OCR for page 352
Network-Centric Naval Forces: A Transition Strategy for Enhancing Operational Capabilities as possible—in the extreme, an ADC at every T/R element in the phased array. The transmit waveform would be generated digitally and the signal transported in digital form over fiber-optic data lines to the individual T/R modules where it is digitally delayed to achieve true time-delay phase shifting, passed through a digital-to-analog converter, amplified by the solid-state T/R module, and transmitted. After some filtering and low-noise amplification, the received signal would be digitized directly at the microwave frequency or after a single stage of down conversion, digitally delayed as appropriate, and sent via fiber optics to the digital signal processor where pulse compression, beam forming, space-time adaptive processing (STAP), and so on will be carried out at real-time speeds. Figure B.1 illustrates the performance of current state-of-the-art ADCs. To date, all available ADCs fall more or less below the diagonal line, which represents a form of jitter limitation. Successful implementation of digital radar concepts requires performance above the jitter-limit line. Currently the Defense Advanced Research Projects Agency (DARPA) and others are investing heavily FIGURE B.1 State-of-the-art analog-to-digital converter (ADC) performance with current ΔΣ “breakthrough” targets indicated. SNR, signal-to-noise ratio. © Copyright 2000 Raytheon Company. All rights reserved. Reprinted with permission.

OCR for page 352
Network-Centric Naval Forces: A Transition Strategy for Enhancing Operational Capabilities in finding ways to circumvent this apparent technology limit through the exploration of very-high-speed, so-called delta-sigma (ΔΣ) 1-bit sampling techniques, which are common and successful in high-fidelity audio today at much lower sampling frequencies. A few more bits above the line will make digital radar a reality. The increases in performance and decreases in size and weight can be enormous—one study indicated over a 100-fold decrease in the volume of the receiver hardware by going from analog to digital. Key to reaching these goals is the development of high-bit, gigahertz sample rate ADCs that are compact, low power, and inexpensive. DARPA, the Office of Naval Research (ONR), and others are currently supporting major thrusts in this much-needed ADC technology, and one can expect to find radars with digital receivers, and perhaps digital beam forming and digital true-time delay, deployed within the next 5 years. Many radars today already employ digital waveform generation. B.1.2.2 Array Architectures—Low-cost Transmitter/Receiver Modules Phased arrays are expensive. If the total cost of the antenna structure is divided by the number of elements (i.e., T/R modules) in the antenna, costs of $1,000 to $2,000 per element are the norm. With 10,000 to 20,000 elements in a typical high-performance radar, such as MFR or HPD, the antenna alone can cost tens of millions of dollars. The fundamental building block of a phased-array radar—the T/R module—is a complex device containing multiple GaAs integrated microwave circuits (e.g., MMIC amplifiers, phase shifters, and so on), digital circuits (e.g., controllers), microwave, digital and power interconnects, radiating elements, mechanical support and cooling structures, and so on. For performance reasons, this module must be packaged to fit into an area on the face of the antenna of only one-half wavelength by one-half wavelength—at X-band, this is only 1.5 cm in each dimension. The development of MMIC technology over the past several decades has greatly reduced the costs for these chip components, through the adoption and extension of techniques from silicon integrated circuit manufacturing. Most of the remaining costs lie in the packaging, interconnects, assembly, and testing, and these aspects can be minimized by the use of highly integrated modular array architectures. So-called brick architectures, which are common today, meet the packaging challenge by building back along the third dimension away from the face of the array. Generally a modular structure is created with 4, 8, or 16 T/R modules built into a single integrated unit with integral power supplies and cooling. Costs for these highly integrated designs are now dropping to about $500 per element. An alternate architecture, the tile array, attempts to meet the wavelength constraints by building directly in the plane of the antenna with unpackaged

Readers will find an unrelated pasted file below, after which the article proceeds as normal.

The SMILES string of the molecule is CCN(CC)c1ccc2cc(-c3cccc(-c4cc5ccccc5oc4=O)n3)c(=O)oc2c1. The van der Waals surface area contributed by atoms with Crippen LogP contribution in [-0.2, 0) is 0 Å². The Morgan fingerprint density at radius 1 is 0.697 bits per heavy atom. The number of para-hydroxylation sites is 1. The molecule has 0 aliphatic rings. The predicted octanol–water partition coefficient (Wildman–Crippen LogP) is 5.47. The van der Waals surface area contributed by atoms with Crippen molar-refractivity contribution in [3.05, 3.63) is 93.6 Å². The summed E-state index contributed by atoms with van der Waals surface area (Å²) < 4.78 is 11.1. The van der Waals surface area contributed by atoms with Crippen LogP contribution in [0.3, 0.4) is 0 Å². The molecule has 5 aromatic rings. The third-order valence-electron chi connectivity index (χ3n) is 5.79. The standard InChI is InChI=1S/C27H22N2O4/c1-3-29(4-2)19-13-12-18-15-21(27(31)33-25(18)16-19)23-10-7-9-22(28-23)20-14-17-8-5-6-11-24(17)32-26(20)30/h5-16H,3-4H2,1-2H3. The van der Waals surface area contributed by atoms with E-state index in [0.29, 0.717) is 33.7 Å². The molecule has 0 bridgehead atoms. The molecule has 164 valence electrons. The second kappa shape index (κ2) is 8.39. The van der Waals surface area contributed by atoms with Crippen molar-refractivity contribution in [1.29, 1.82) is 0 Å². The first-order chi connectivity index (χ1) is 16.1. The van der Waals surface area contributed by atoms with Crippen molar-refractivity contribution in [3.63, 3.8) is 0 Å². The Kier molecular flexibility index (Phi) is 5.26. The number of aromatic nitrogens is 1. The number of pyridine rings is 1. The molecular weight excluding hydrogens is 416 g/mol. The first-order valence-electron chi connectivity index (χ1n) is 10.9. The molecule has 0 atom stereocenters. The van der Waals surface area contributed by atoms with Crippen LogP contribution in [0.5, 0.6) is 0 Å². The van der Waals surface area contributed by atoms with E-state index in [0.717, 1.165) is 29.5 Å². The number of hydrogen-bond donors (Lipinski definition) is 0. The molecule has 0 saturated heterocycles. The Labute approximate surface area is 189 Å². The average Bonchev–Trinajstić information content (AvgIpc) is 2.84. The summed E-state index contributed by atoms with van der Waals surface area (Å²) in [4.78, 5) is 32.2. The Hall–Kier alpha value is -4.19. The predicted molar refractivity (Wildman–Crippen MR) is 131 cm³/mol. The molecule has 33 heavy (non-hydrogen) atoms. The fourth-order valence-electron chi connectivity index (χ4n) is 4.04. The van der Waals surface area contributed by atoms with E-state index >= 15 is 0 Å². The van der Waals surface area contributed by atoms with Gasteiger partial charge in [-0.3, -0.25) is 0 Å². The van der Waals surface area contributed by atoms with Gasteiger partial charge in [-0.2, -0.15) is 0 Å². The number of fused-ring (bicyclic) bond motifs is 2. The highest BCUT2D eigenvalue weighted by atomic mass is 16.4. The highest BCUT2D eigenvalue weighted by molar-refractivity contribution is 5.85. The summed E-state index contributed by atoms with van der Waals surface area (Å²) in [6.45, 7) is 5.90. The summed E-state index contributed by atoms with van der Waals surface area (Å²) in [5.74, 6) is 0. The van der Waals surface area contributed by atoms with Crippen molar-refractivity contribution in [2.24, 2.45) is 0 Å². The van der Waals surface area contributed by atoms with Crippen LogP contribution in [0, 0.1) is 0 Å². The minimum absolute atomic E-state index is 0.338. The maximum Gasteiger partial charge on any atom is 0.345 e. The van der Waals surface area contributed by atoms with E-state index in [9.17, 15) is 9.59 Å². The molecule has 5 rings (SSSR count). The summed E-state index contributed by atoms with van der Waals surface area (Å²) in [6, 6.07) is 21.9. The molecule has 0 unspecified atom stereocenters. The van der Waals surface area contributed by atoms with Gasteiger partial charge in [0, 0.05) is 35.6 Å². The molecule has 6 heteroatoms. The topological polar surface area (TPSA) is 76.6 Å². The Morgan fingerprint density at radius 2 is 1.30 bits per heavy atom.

OCR for page 352